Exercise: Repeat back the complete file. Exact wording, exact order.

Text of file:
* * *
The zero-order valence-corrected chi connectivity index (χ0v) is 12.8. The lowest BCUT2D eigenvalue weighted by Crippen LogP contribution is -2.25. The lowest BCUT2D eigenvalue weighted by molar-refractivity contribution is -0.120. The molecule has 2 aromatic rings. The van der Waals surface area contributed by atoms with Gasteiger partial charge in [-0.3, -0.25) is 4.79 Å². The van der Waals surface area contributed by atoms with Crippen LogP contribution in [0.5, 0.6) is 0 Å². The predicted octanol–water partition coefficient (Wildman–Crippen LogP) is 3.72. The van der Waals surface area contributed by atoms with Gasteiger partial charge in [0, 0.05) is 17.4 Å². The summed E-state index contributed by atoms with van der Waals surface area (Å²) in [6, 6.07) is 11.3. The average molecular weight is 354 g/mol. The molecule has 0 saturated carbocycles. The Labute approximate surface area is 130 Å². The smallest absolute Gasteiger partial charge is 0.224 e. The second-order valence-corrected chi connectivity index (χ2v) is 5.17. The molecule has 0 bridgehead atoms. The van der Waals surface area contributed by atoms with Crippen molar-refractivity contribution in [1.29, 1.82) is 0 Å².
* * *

The zero-order valence-corrected chi connectivity index (χ0v) is 12.8. The lowest BCUT2D eigenvalue weighted by Crippen LogP contribution is -2.25. The lowest BCUT2D eigenvalue weighted by molar-refractivity contribution is -0.120. The molecule has 2 aromatic rings. The van der Waals surface area contributed by atoms with Gasteiger partial charge in [-0.3, -0.25) is 4.79 Å². The van der Waals surface area contributed by atoms with Crippen LogP contribution in [0.5, 0.6) is 0 Å². The predicted octanol–water partition coefficient (Wildman–Crippen LogP) is 3.72. The van der Waals surface area contributed by atoms with Gasteiger partial charge in [0, 0.05) is 17.4 Å². The summed E-state index contributed by atoms with van der Waals surface area (Å²) in [6, 6.07) is 11.3. The average molecular weight is 354 g/mol. The molecule has 0 saturated carbocycles. The Labute approximate surface area is 130 Å². The smallest absolute Gasteiger partial charge is 0.224 e. The second-order valence-corrected chi connectivity index (χ2v) is 5.17. The molecule has 0 bridgehead atoms. The van der Waals surface area contributed by atoms with Crippen molar-refractivity contribution in [1.29, 1.82) is 0 Å².